Designing photonic topological insulators (PTIs) is highly non-trivial because it requires inversion of band symmetries around the band gap, which was so far done using intuition combined with meticulous trial and error. Here we take a completely different approach: we consider the design of PTIs as an inverse design problem and use topology optimization to maximize the transmission through an edge mode past a sharp bend. Two design domains composed of two different but initially identical C6ν-symmetric unit cells define the geometrical design problem. Remarkably, the optimization results in a PTI reminiscent of the shrink-and-grow approach to quantum-spin-Hall PTIs but with notable differences in the crystal structure as well as qualitatively different band structures and with significantly improved performance as gauged by the band-gap sizes, which are at least 50% larger than in previous designs. Furthermore, we find a directional β-factor exceeding 99% and very low losses for sharp bends. Our approach allows the introduction of fabrication limitations by design and opens an avenue towards designing PTIs with hitherto-unexplored symmetry constraints.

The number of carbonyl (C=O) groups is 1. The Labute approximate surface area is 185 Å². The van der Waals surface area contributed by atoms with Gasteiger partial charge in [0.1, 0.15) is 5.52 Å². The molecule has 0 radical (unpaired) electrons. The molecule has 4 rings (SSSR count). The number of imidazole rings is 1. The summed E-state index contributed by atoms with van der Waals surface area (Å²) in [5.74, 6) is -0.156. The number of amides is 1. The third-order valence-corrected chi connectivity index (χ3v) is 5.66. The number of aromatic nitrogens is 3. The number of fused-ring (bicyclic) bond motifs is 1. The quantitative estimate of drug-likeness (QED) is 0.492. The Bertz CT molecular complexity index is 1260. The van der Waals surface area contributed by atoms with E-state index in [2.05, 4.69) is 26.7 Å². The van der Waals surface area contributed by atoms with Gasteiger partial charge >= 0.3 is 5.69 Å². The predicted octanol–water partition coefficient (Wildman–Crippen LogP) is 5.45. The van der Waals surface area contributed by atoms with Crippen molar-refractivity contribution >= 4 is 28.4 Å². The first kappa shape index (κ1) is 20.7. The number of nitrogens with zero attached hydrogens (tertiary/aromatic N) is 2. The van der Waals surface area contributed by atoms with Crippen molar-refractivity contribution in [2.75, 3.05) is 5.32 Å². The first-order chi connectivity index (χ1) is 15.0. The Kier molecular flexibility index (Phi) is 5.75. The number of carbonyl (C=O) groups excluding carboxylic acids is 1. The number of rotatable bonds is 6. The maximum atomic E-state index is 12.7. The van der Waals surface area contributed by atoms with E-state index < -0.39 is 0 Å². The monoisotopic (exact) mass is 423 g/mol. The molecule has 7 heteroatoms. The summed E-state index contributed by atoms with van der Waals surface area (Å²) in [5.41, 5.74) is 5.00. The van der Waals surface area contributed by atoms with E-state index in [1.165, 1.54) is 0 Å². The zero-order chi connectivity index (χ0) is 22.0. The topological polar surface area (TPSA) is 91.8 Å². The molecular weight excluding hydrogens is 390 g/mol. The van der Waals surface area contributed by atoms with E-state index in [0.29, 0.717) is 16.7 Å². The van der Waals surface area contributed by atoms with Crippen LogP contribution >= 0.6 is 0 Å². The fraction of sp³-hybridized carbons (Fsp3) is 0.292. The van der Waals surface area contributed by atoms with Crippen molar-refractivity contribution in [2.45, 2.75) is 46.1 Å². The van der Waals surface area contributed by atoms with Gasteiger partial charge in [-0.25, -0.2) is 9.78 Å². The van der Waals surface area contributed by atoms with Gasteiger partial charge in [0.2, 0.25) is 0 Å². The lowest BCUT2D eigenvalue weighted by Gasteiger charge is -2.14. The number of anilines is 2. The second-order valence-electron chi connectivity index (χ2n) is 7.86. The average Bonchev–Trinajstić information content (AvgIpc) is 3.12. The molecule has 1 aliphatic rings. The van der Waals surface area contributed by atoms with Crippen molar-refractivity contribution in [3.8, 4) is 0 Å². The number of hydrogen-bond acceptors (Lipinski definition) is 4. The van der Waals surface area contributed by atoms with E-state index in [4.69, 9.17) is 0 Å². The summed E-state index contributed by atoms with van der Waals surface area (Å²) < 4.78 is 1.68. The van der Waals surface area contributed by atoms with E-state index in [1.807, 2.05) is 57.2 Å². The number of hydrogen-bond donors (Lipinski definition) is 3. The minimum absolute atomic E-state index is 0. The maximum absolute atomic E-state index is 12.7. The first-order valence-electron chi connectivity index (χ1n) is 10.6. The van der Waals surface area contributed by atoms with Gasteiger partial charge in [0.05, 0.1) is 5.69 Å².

- Photonic crystals
- Photonic topological insulators
- Top-down design
- Topology optimization